# Peripheral Flicker Fusion at High Luminance: Beyond the Ferry–Porter Law

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## Abstract

**:**

^{4}Trolands, the data conformed to the Ferry–Porter law with a similar slope, as previously established for this eccentricity; however, at higher intensities, the CFF function flattens and saturates at ~90 Hz for a target size of 5.7 degrees, and at ~100 Hz for a target of 10 degrees of angular size. These experimental results could prove valuable for the design of brighter visual displays and illumination sources that are temporally modulated.

## 1. Introduction

_{10}4 Trolands of retinal illuminance. This linear relationship is maintained even when the spectral composition, size and eccentricity of the stimulus change [1,2,3], although the slope and intercept of the function will vary depending on these factors.

_{10}4 Trolands. If, as predicted by these models, the CFF continues to rise linearly with log illuminance, this would mean that brighter displays would need very high refresh rates to avoid the perception of flicker, and even higher to reduce the visibility of other temporal artifacts. If, on the contrary, the response saturates at higher intensities, there would be no need for increasingly higher refresh rates.

^{2}[9]. This would correspond with retinal illuminance values between log

_{10}4.1 and log

_{10}4.5 Trolands—assuming a pupil diameter of 3 mm and after correcting for the Stiles–Crawford effect [8]. However, prototypes already exist of television screens that can reach up to 10,000 cd/m

^{2}[10,11], which would amount to log

_{10}4.8 Trolands for a 3 mm pupil, and even novel micro-displays with intended applications in virtual and augmented reality, which can reach up to 3 million cd/m

^{2}[12] or log

_{10}7.3 Trolands, exist. Although these high-luminance digital displays are not yet widely used or available to the public, mostly due to cost limitations, we can expect that, as these technologies continue to be developed, they will become more commonplace. This raises the need for extending the experimental data available on the human CFF at high-illuminance values. Furthermore, these results would also be relevant for illumination sources that are temporally modulated, such as LEDs, which are frequently controlled through pulse-width modulation.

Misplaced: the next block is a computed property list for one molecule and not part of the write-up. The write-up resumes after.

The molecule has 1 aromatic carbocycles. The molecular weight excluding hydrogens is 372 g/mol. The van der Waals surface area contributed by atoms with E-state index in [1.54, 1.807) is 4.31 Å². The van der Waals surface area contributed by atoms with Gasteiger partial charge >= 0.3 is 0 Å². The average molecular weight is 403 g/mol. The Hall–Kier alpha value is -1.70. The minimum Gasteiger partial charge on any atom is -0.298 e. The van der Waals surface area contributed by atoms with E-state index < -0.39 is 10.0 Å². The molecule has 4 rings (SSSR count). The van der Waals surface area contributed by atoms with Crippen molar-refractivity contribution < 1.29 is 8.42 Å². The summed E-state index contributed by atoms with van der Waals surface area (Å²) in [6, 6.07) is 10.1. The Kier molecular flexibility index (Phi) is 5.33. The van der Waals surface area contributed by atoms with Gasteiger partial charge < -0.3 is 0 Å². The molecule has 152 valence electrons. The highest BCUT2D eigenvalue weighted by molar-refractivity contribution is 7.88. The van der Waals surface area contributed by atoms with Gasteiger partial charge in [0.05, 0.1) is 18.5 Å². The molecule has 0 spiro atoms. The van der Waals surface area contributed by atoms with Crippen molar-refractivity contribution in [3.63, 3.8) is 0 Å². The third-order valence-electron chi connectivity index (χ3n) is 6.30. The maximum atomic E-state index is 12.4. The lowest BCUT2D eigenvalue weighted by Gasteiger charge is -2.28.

_{10}2 Trolands, at which point it saturated and started to decrease. The maximum frequency of flicker detected before saturation reached was between 50 to 60 Hz. Their results in other retinal eccentricities tested were similar, albeit paradoxically, they found that the slope was shallower in the periphery, and saturation was reached at lower illuminances. Indeed, most experimental results preceding the study by Tyler [4] had shown a slower response and lower sensitivity to flicker in the periphery [7,13,14,15]. However, Tyler at al. [2] later showed that with more careful control of the experimental setup and adjusting the size of the target to stimulate a similar number of photoreceptors at different retinal locations, the temporal response was indeed faster and sensitivity to flicker was higher in the periphery.

## 2. Materials and Methods

#### 2.1. Participants

#### 2.2. Apparatus

^{2}. This reduction in voltage changes reduced the rise and fall time of the LEDs significantly, allowing the square waveform to be preserved (see Figure 2) and the total luminance to remain constant regardless of the frequency.

^{2}over the first 5 min, beyond which no further consistent changes were found, with only small random fluctuations around the mean of 23,250 cd/m

^{2}with a standard deviation of 204 cd/m

^{2}. To account for the small decrease at the start, we ensured the experimental setup was turned on for at least 15 min before commencing the data collection.

#### 2.3. Task and Design

#### 2.4. Procedure

#### 2.5. Threshold Estimation

_{ma}

_{x}, is calculated as